The Hazards of Binge Drinking

A night spent downing beers and shots of hard liquor with friends usually results in a day spent hungover with a pounding headache. Truth is, a hangover may be the least concerning consequence. Called binge drinking, pounding a lot of alcohol in a short amount of time creates effects that linger long after the headache and sour stomach pass.

“Binge drinking involves consuming several alcoholic beverages quickly, raising a person’s blood alcohol concentration to 0.08 or higher in just a few hours,” says Dr. Annette Cabiac, an internal medicine specialist with Orlando Health Physician Associates. “For men, that means 5 or more drinks in a 2-hour period. For women, it’s 4 or more drinks in 2 hours.”

While St. Patty’s Day and Mardi Gras encourage binge drinking with their green brews and Hurricane concoctions, knocking back several cocktails in a short time isn’t restricted to holidays. A sunny day at the beach or lake with friends can encourage consuming copious amounts of alcohol. Ditto Super Bowl, March Madness and World Cup parties. And a weekend of hard drinking on college campuses – or during spring break — is nothing new.

Who Binge Drinks?

The statistics are staggering. Nearly 37 million Americans admitted to 1 binge per week and consumed an average of 7 drinks per episode, according to a report from the Centers for Disease Control and Prevention. 

 Binge drinking accounts for almost 90 percent of all alcoholic drinks consumed by those under age 21. One in 6 adults binge drinks about 4 times per month.

“Young people make up the majority of binge drinkers,” says Dr. Cabiac, who is dual board-certified in internal medicine and pediatrics. “In fact, 30 percent of 12- to 30-year-olds admit to some type of binge drinking.”

Episodes of binge drinking start to decrease in older adults. “Most people grow up and grow out of binge drinking,” says Dr. Cabiac. “Studies show that only 9 percent of those age 30 to 50 binge drink. The number drops to about 4 percent in adults over age 50.”

Basis for Bingeing

People binge drink for a variety of reasons. Some do it for fun, the thrill of getting drunk or to be more comfortable in social settings. Others succumb to peer pressure. 

“Kids are influenced by their friends, especially at parties,” says Dr. Cabiac. “Teens and adults may also self-medicate with binge drinking to cope with other issues in their lives.”

The majority of binge drinks are consumed in social settings. “Binge drinking isn’t usually a solitary pastime,” says Dr. Cabiac. “If you go to a Super Bowl party, you may drink 5-6 beers in 2 hours. But if you watch the game alone in your living room, you are less likely to binge.”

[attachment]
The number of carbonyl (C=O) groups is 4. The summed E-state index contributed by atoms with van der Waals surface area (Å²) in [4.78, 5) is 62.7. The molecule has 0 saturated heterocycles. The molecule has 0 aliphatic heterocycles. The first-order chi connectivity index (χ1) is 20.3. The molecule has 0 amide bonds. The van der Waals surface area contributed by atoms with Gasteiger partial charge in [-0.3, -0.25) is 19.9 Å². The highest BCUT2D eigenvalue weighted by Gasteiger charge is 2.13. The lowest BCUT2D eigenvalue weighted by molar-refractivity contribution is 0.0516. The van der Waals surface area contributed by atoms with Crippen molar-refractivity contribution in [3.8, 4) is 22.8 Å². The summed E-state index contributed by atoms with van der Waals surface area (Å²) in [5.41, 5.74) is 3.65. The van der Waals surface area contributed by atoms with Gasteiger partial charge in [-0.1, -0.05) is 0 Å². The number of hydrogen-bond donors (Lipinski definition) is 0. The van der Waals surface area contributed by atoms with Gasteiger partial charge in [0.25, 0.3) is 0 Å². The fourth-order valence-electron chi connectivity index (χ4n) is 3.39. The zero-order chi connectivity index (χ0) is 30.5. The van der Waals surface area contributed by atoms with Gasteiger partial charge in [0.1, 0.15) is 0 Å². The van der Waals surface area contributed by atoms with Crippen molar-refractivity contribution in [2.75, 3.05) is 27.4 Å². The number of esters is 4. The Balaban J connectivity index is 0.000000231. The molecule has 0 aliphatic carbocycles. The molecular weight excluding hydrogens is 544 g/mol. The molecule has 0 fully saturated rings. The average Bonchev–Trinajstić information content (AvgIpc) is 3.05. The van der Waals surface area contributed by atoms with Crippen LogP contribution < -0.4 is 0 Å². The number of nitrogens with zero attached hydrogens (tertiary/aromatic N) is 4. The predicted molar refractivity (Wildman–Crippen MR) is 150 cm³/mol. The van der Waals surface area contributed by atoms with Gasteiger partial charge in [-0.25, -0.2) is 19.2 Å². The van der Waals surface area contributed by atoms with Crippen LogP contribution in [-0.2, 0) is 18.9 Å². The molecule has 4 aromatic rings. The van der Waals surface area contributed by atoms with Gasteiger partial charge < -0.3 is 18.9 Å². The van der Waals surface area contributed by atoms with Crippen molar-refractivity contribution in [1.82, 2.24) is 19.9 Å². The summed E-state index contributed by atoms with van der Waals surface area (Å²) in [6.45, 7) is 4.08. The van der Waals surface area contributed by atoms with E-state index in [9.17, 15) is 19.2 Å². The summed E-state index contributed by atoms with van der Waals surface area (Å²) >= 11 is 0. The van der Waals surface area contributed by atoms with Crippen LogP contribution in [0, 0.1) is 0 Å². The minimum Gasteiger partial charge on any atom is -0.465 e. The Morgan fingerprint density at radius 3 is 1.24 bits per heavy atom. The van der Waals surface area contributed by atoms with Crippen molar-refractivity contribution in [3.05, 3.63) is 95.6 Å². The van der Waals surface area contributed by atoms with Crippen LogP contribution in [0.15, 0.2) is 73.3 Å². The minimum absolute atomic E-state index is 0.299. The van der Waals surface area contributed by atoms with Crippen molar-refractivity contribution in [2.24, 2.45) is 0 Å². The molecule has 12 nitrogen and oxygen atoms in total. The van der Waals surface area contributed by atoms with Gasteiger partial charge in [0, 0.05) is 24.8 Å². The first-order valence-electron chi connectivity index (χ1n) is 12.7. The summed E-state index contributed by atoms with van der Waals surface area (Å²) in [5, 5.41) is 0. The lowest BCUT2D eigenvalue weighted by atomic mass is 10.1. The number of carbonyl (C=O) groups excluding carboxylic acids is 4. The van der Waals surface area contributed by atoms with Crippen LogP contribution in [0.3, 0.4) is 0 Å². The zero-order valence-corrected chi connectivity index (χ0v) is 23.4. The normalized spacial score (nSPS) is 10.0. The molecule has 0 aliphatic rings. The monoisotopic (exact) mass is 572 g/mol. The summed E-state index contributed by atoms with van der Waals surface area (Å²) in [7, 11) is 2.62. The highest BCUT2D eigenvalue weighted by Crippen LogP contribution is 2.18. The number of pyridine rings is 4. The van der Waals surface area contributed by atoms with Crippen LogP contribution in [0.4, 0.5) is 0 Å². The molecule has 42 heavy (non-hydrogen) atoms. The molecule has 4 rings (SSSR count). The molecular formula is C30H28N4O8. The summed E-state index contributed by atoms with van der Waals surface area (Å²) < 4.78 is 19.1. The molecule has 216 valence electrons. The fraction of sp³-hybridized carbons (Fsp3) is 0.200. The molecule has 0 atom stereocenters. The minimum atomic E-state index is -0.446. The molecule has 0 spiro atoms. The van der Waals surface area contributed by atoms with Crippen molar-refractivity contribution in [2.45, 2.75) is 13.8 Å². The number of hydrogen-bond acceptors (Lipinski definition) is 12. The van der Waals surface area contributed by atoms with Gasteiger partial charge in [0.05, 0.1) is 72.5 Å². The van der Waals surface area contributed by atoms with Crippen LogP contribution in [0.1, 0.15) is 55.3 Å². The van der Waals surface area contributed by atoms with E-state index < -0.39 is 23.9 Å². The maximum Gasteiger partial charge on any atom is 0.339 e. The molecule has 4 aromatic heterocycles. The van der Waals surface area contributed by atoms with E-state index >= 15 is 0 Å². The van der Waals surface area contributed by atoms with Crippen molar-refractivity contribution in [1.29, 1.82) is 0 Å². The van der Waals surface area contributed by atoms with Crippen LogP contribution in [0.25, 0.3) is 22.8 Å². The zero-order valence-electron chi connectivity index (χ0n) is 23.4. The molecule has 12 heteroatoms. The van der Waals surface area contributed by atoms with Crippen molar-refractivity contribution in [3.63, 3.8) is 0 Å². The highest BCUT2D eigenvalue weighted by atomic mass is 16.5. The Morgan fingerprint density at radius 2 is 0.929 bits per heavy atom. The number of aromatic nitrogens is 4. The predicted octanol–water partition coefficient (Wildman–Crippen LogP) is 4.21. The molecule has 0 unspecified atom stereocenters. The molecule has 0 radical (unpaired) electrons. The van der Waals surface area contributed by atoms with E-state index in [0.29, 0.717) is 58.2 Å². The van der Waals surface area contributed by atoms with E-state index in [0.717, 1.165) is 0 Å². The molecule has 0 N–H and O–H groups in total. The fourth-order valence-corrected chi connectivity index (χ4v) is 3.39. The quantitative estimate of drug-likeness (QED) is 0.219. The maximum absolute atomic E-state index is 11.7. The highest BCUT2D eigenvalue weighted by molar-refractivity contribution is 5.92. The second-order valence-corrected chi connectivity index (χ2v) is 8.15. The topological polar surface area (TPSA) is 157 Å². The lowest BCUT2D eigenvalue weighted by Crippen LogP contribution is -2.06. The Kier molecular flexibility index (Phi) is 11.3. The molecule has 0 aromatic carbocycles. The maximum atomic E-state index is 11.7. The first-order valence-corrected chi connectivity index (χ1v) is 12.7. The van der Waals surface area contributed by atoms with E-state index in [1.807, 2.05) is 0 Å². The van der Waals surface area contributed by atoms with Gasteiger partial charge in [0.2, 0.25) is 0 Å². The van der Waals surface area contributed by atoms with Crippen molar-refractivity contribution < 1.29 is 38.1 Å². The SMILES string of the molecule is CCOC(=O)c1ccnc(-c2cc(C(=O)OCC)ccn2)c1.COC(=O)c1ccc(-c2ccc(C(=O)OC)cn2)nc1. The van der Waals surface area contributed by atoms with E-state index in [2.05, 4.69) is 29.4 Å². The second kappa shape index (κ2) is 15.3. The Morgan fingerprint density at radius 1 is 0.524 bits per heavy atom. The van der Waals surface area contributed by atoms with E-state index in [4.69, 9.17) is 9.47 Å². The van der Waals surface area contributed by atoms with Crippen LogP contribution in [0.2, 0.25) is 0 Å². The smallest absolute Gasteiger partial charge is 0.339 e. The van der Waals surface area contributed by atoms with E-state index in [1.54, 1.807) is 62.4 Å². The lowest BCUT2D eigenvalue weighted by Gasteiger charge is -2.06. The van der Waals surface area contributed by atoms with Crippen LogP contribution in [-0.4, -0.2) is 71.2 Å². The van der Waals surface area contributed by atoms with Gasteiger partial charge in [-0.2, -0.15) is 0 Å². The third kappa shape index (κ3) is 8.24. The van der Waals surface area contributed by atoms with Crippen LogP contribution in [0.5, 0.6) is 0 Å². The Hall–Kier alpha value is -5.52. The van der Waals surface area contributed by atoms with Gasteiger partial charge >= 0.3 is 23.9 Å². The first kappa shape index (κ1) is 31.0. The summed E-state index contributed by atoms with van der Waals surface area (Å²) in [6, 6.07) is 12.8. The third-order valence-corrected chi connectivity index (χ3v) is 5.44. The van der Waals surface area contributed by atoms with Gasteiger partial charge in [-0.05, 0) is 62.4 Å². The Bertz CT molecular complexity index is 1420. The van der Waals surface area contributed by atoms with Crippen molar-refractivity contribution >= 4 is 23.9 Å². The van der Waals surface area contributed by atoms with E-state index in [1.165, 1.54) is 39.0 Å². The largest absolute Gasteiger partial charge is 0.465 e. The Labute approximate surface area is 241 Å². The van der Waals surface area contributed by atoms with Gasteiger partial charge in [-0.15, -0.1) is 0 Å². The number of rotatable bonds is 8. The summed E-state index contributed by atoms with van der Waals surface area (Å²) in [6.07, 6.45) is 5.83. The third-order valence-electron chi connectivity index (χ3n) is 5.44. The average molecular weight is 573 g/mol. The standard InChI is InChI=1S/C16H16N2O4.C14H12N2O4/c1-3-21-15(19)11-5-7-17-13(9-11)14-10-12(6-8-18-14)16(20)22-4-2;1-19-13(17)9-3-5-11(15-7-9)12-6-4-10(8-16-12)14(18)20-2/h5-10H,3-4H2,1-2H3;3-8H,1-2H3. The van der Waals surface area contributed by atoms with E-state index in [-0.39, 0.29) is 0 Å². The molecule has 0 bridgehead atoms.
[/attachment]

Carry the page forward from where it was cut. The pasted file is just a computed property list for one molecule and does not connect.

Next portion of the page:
Unless you are an alcoholic.  “If someone drinks a 6-pack every night after work, they might not feel the effect of alcohol anymore or show obvious signs of intoxication because they have a high functional tolerance level,” says Dr. Cabiac. “But this type of behavior is also considered binge drinking.”

Risky Business

Unintended hazards of binge drinking include everything from hangovers and health issues to accidents, violence and even death. Alcohol affects the central nervous system and can interfere with the gag reflex. If a binge drinker passes out and vomits, they can choke.

“Binge drinking is the third leading cause of preventable adult deaths in the nation,” says Dr. Cabiac. “The more you drink, the more likely you are to make a mistake getting behind the wheel, taking chances with someone you just met or trying dangerous stunts like snapping selfies while driving.”

Other short-term hazards include:

  • Sexually transmitted infections or unintended pregnancies
  • Missing work or classes
  • Accidental injuries from crashes, falls, burns or drowning
  • Blackouts
  • Seizures
  • Dizziness
  • Loss of coordination
  • Diarrhea
  • Alcohol poisoning
  • Date rape


Continuing Complications

A heavy binge episode, or several binges in a few days or weeks, can cause acute irritation to the pancreas, stomach and/or liver, regardless of age. Binge drinking also damages the cardiovascular system, increasing risk of heart attack, high blood pressure and irregular heartbeat.

Binge drinkers increase their risk of developing long-term health issues such as:

  • Depression and anxiety
  • Bone marrow and blood production problems, including anemia
  • Prehypertension and high blood pressure
  • Non-ischemic cardiomyopathy
  • Chronic pancreatitis and possible pancreatic failure
  • Gastrointestinal and esophageal issues
  • Dementia
  • Liver disease
  • Osteoporosis
  • Stroke
  • Binge drinking also can open a gateway to alcoholism or contribute to a host of societal and legal problems. “Fortunately, when something occurs – getting a DUI, losing their license, getting bad grades at school, having a child – many self-correct,” says Dr. Cabiac. “If they don’t modify their binge behaviors, they risk alienating their friends and family, and suffering continued school, work and legal trouble.” 

    Setting Limits

    It’s very possible to enjoy a party and not binge drink. Just keep the low-risk consumption guidelines for social drinking in mind, courtesy of the National Institute on Alcohol Abuse and Alcoholism.

    For women, that translates to no more than 3 drinks per sitting and a maximum of 7 drinks per week. Men, due to their larger size, top out at 4 drinks per day and 14 drinks per week. For long parties or all-day events, consider alternating each alcoholic drink with a glass of water or soda.

    The key to bypassing the binge? Know your limit and drink within it.

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